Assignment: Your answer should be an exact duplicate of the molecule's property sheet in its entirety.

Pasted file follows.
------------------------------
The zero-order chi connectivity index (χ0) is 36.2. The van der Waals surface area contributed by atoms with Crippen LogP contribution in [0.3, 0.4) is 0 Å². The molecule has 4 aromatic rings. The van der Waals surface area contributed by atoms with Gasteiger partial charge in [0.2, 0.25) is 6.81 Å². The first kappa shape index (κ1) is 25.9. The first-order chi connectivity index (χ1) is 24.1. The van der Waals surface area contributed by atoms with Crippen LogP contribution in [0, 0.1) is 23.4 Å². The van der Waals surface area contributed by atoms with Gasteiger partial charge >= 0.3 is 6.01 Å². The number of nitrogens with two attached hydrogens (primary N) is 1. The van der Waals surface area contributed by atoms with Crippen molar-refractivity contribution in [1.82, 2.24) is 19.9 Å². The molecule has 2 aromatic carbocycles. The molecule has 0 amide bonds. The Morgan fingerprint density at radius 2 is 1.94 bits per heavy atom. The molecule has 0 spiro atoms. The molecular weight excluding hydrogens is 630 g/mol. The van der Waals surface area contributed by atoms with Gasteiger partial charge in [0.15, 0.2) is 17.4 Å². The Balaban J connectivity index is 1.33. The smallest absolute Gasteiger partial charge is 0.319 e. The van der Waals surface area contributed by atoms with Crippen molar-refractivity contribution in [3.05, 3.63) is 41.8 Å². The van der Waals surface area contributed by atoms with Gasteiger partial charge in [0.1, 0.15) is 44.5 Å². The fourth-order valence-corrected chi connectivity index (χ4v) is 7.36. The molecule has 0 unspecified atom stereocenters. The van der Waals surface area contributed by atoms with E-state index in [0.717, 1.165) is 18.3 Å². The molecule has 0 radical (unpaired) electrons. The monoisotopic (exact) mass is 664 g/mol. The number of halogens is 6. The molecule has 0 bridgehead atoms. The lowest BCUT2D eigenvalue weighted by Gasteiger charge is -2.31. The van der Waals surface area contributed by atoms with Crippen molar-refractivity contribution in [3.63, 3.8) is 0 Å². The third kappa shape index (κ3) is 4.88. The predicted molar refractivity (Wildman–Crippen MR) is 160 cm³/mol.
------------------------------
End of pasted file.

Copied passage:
The zero-order chi connectivity index (χ0) is 36.2. The van der Waals surface area contributed by atoms with Crippen LogP contribution in [0.3, 0.4) is 0 Å². The molecule has 4 aromatic rings. The van der Waals surface area contributed by atoms with Gasteiger partial charge in [0.2, 0.25) is 6.81 Å². The first kappa shape index (κ1) is 25.9. The first-order chi connectivity index (χ1) is 24.1. The van der Waals surface area contributed by atoms with Crippen LogP contribution in [0, 0.1) is 23.4 Å². The van der Waals surface area contributed by atoms with Gasteiger partial charge >= 0.3 is 6.01 Å². The number of nitrogens with two attached hydrogens (primary N) is 1. The van der Waals surface area contributed by atoms with Crippen molar-refractivity contribution in [1.82, 2.24) is 19.9 Å². The molecule has 2 aromatic carbocycles. The molecule has 0 amide bonds. The Morgan fingerprint density at radius 2 is 1.94 bits per heavy atom. The molecule has 0 spiro atoms. The molecular weight excluding hydrogens is 630 g/mol. The van der Waals surface area contributed by atoms with Gasteiger partial charge in [0.15, 0.2) is 17.4 Å². The Balaban J connectivity index is 1.33. The smallest absolute Gasteiger partial charge is 0.319 e. The van der Waals surface area contributed by atoms with Crippen molar-refractivity contribution in [3.05, 3.63) is 41.8 Å². The van der Waals surface area contributed by atoms with Gasteiger partial charge in [0.1, 0.15) is 44.5 Å². The fourth-order valence-corrected chi connectivity index (χ4v) is 7.36. The molecule has 0 unspecified atom stereocenters. The van der Waals surface area contributed by atoms with E-state index in [0.717, 1.165) is 18.3 Å². The molecule has 0 radical (unpaired) electrons. The monoisotopic (exact) mass is 664 g/mol. The number of halogens is 6. The molecule has 0 bridgehead atoms. The lowest BCUT2D eigenvalue weighted by Gasteiger charge is -2.31. The van der Waals surface area contributed by atoms with Crippen molar-refractivity contribution in [3.63, 3.8) is 0 Å². The third kappa shape index (κ3) is 4.88. The predicted molar refractivity (Wildman–Crippen MR) is 160 cm³/mol.